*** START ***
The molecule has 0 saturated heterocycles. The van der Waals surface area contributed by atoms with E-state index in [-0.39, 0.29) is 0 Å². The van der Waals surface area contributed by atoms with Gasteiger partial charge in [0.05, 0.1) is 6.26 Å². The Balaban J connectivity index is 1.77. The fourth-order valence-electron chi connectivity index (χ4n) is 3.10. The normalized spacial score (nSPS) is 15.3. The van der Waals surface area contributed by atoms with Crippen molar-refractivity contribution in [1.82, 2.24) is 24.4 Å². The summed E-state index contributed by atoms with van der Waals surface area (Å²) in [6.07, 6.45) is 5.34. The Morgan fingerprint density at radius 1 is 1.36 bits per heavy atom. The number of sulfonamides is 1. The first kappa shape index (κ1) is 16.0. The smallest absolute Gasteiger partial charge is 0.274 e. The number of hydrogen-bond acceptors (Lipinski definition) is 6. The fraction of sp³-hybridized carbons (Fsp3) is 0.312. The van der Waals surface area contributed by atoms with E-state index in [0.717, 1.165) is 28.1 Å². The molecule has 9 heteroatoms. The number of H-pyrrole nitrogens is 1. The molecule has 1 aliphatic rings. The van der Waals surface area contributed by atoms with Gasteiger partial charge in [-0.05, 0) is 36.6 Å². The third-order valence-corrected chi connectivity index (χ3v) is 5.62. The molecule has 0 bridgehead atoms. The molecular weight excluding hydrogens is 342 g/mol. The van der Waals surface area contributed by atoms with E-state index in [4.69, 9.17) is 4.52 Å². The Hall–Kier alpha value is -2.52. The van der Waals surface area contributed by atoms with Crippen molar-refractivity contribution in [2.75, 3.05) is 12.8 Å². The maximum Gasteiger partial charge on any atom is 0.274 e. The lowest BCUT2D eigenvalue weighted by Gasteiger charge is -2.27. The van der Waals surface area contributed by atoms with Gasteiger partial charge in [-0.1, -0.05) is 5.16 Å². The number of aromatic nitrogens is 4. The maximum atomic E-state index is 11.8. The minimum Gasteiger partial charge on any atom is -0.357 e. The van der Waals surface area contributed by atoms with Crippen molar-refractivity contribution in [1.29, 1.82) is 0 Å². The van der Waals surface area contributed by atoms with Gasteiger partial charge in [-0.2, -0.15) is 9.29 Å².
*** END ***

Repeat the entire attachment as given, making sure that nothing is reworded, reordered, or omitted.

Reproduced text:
The molecule has 0 saturated heterocycles. The van der Waals surface area contributed by atoms with E-state index in [-0.39, 0.29) is 0 Å². The van der Waals surface area contributed by atoms with Gasteiger partial charge in [0.05, 0.1) is 6.26 Å². The Balaban J connectivity index is 1.77. The fourth-order valence-electron chi connectivity index (χ4n) is 3.10. The normalized spacial score (nSPS) is 15.3. The van der Waals surface area contributed by atoms with Crippen molar-refractivity contribution in [1.82, 2.24) is 24.4 Å². The summed E-state index contributed by atoms with van der Waals surface area (Å²) in [6.07, 6.45) is 5.34. The Morgan fingerprint density at radius 1 is 1.36 bits per heavy atom. The number of sulfonamides is 1. The first kappa shape index (κ1) is 16.0. The smallest absolute Gasteiger partial charge is 0.274 e. The number of hydrogen-bond acceptors (Lipinski definition) is 6. The fraction of sp³-hybridized carbons (Fsp3) is 0.312. The van der Waals surface area contributed by atoms with E-state index in [0.717, 1.165) is 28.1 Å². The molecule has 9 heteroatoms. The number of H-pyrrole nitrogens is 1. The molecule has 1 aliphatic rings. The van der Waals surface area contributed by atoms with Gasteiger partial charge in [-0.05, 0) is 36.6 Å². The third-order valence-corrected chi connectivity index (χ3v) is 5.62. The molecule has 0 bridgehead atoms. The molecular weight excluding hydrogens is 342 g/mol. The van der Waals surface area contributed by atoms with E-state index in [4.69, 9.17) is 4.52 Å². The Hall–Kier alpha value is -2.52. The van der Waals surface area contributed by atoms with Crippen molar-refractivity contribution in [2.75, 3.05) is 12.8 Å². The maximum Gasteiger partial charge on any atom is 0.274 e. The lowest BCUT2D eigenvalue weighted by Gasteiger charge is -2.27. The van der Waals surface area contributed by atoms with Gasteiger partial charge in [-0.1, -0.05) is 5.16 Å². The number of aromatic nitrogens is 4. The maximum atomic E-state index is 11.8. The minimum Gasteiger partial charge on any atom is -0.357 e. The van der Waals surface area contributed by atoms with Crippen molar-refractivity contribution in [1.29, 1.82) is 0 Å². The van der Waals surface area contributed by atoms with Gasteiger partial charge in [-0.2, -0.15) is 9.29 Å².